Taking a closer look at the numbers in the three manufacturing segments – business jets- turboprops and pistons – we see some interesting variations in how the airplane for sale market performed in 2004.
Among the business jet for sale category- the traditional market leaders did well- with the situation continuing to improve as the year developed.
Cessna led the year in total business jet deliveries with 181- while Gulfstream business jets for sale took in the most money from business jet sales- topping the $3 billion mark.
Interestingly- Cessna’s market-leading sales total was actually 15 units lower than the company recorded in 2003- but the business jets Cessna sold in 2004 were higher end models that brought in more money. The mid- to upper-level of the jet aircraft sales market continued to perform more strongly for Cessna than the low-level- where the company’s CJ series airplanes have yet to match their sales totals of previous years.
Cessna’s new market entries- the Citation Sovereign business jets for sale super mid-size and the Citation XLS business jets for sale both had strong aircraft sales in 2004. Cessna’s 2005 jet production was almost completely sold out as this article was being prepared- and the company is taking active steps to ensure that the strong backlog it is developing is not easily accessible to speculators. This should help to ensure that the company will maintain its position as the business jet sales unit leader in the coming year.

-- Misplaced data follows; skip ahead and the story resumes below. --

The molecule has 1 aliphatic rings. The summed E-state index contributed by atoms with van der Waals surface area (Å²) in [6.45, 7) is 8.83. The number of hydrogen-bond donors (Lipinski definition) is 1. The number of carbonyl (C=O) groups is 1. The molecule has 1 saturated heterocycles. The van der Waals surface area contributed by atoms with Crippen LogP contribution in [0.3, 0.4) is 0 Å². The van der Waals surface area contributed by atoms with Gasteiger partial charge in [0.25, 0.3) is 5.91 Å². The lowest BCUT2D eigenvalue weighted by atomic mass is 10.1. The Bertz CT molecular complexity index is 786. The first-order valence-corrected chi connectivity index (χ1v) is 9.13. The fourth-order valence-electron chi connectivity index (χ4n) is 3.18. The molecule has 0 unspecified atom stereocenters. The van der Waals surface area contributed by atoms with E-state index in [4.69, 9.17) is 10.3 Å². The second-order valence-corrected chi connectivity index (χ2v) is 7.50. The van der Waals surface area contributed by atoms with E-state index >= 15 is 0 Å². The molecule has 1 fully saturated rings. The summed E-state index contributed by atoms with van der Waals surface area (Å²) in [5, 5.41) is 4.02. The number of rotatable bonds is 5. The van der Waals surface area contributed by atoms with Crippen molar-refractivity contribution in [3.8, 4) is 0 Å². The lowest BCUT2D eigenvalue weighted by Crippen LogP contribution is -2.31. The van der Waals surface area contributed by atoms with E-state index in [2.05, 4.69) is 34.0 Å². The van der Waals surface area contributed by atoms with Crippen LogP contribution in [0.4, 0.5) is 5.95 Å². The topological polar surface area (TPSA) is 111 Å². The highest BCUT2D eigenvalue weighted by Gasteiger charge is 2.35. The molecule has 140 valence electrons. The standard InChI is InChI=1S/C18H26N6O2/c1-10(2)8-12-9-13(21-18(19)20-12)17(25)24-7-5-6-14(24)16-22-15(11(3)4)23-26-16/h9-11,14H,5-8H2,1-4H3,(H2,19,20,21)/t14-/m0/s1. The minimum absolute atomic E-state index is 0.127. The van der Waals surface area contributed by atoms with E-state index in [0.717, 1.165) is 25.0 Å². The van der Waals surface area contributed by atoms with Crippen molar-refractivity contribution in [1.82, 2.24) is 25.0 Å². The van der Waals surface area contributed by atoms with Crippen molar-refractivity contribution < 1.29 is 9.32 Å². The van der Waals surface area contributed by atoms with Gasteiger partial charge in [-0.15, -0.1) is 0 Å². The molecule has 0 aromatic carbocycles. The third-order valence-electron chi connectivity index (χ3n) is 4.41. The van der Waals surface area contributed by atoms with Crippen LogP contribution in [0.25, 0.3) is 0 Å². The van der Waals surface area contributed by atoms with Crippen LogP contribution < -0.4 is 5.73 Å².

Gulfstream- with its $3 billion sales total coming from the delivery of 78 units- continues to demonstrate the inherent strength of the upper end of the private jet aircraft for sale market- along with a business plan that is geared to steady market production.
Gulfstream is one of the companies whose sales do not follow the industry tradition of a strong spike in the fourth quarter. The 78 Gulfstreams delivered in 2004 were distributed by quarter 17 – 20 – 20 – 21. Interestingly- the financial spread between 17 Gulfstreams in the first quarter and 21 in the fourth was more than $230 million- or an average of $57 million per aircraft. Yes- the high end of the market appears to be doing okay.